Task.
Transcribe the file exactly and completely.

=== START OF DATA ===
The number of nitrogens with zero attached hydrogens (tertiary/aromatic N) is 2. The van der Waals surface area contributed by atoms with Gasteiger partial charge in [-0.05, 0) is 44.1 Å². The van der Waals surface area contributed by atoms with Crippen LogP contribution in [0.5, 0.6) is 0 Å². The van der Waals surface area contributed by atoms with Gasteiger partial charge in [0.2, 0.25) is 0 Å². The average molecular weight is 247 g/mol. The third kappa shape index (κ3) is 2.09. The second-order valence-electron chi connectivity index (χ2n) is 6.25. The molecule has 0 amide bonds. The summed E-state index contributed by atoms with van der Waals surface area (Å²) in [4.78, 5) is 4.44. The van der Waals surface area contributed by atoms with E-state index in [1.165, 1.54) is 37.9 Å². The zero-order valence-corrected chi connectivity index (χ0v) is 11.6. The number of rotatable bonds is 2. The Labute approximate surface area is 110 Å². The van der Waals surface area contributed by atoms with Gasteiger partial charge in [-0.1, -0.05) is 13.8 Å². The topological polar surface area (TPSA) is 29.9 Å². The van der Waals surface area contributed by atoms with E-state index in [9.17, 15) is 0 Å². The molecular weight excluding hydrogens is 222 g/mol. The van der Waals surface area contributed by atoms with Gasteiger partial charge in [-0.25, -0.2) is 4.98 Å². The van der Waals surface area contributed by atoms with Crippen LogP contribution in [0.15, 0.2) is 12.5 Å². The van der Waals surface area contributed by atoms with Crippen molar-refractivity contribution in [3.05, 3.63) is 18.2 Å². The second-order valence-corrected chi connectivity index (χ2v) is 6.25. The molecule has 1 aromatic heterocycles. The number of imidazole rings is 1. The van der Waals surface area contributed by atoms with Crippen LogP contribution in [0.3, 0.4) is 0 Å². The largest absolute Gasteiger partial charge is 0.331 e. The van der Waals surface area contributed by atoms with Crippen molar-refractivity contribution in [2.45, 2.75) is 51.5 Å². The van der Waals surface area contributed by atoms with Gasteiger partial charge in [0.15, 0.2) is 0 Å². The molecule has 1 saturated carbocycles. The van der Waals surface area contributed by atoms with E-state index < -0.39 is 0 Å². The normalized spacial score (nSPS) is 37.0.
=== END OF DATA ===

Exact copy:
The number of nitrogens with zero attached hydrogens (tertiary/aromatic N) is 2. The van der Waals surface area contributed by atoms with Gasteiger partial charge in [-0.05, 0) is 44.1 Å². The van der Waals surface area contributed by atoms with Crippen LogP contribution in [0.5, 0.6) is 0 Å². The van der Waals surface area contributed by atoms with Gasteiger partial charge in [0.2, 0.25) is 0 Å². The average molecular weight is 247 g/mol. The third kappa shape index (κ3) is 2.09. The second-order valence-electron chi connectivity index (χ2n) is 6.25. The molecule has 0 amide bonds. The summed E-state index contributed by atoms with van der Waals surface area (Å²) in [4.78, 5) is 4.44. The van der Waals surface area contributed by atoms with E-state index in [1.165, 1.54) is 37.9 Å². The zero-order valence-corrected chi connectivity index (χ0v) is 11.6. The number of rotatable bonds is 2. The Labute approximate surface area is 110 Å². The van der Waals surface area contributed by atoms with Gasteiger partial charge in [-0.1, -0.05) is 13.8 Å². The topological polar surface area (TPSA) is 29.9 Å². The van der Waals surface area contributed by atoms with E-state index in [9.17, 15) is 0 Å². The molecular weight excluding hydrogens is 222 g/mol. The van der Waals surface area contributed by atoms with Gasteiger partial charge in [-0.25, -0.2) is 4.98 Å². The van der Waals surface area contributed by atoms with Crippen LogP contribution in [0.15, 0.2) is 12.5 Å². The van der Waals surface area contributed by atoms with Crippen molar-refractivity contribution in [3.05, 3.63) is 18.2 Å². The second-order valence-corrected chi connectivity index (χ2v) is 6.25. The molecule has 1 aromatic heterocycles. The number of imidazole rings is 1. The van der Waals surface area contributed by atoms with Crippen LogP contribution in [0.3, 0.4) is 0 Å². The largest absolute Gasteiger partial charge is 0.331 e. The van der Waals surface area contributed by atoms with Crippen molar-refractivity contribution in [2.45, 2.75) is 51.5 Å². The van der Waals surface area contributed by atoms with Gasteiger partial charge in [0.15, 0.2) is 0 Å². The molecule has 1 saturated carbocycles. The van der Waals surface area contributed by atoms with E-state index < -0.39 is 0 Å². The normalized spacial score (nSPS) is 37.0.